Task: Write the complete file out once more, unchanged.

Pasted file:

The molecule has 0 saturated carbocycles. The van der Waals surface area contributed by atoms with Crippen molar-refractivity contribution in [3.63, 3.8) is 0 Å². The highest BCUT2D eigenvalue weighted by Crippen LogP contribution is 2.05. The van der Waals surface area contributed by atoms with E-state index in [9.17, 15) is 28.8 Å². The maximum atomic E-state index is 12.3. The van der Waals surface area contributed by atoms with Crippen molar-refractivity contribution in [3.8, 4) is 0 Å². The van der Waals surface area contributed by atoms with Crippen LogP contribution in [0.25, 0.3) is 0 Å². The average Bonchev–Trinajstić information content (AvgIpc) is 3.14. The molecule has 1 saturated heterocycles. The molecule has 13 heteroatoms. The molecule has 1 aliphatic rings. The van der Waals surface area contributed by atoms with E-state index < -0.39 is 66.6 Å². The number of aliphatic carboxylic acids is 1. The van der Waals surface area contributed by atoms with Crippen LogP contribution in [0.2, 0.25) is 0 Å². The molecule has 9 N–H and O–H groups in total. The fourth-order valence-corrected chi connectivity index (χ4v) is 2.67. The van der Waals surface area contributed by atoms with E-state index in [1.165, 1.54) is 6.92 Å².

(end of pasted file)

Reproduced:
The molecule has 0 saturated carbocycles. The van der Waals surface area contributed by atoms with Crippen molar-refractivity contribution in [3.63, 3.8) is 0 Å². The highest BCUT2D eigenvalue weighted by Crippen LogP contribution is 2.05. The van der Waals surface area contributed by atoms with E-state index in [9.17, 15) is 28.8 Å². The maximum atomic E-state index is 12.3. The van der Waals surface area contributed by atoms with Crippen molar-refractivity contribution in [3.8, 4) is 0 Å². The van der Waals surface area contributed by atoms with Crippen LogP contribution in [0.25, 0.3) is 0 Å². The average Bonchev–Trinajstić information content (AvgIpc) is 3.14. The molecule has 1 saturated heterocycles. The molecule has 13 heteroatoms. The molecule has 1 aliphatic rings. The van der Waals surface area contributed by atoms with E-state index < -0.39 is 66.6 Å². The number of aliphatic carboxylic acids is 1. The van der Waals surface area contributed by atoms with Crippen LogP contribution in [0.2, 0.25) is 0 Å². The molecule has 9 N–H and O–H groups in total. The fourth-order valence-corrected chi connectivity index (χ4v) is 2.67. The van der Waals surface area contributed by atoms with E-state index in [1.165, 1.54) is 6.92 Å².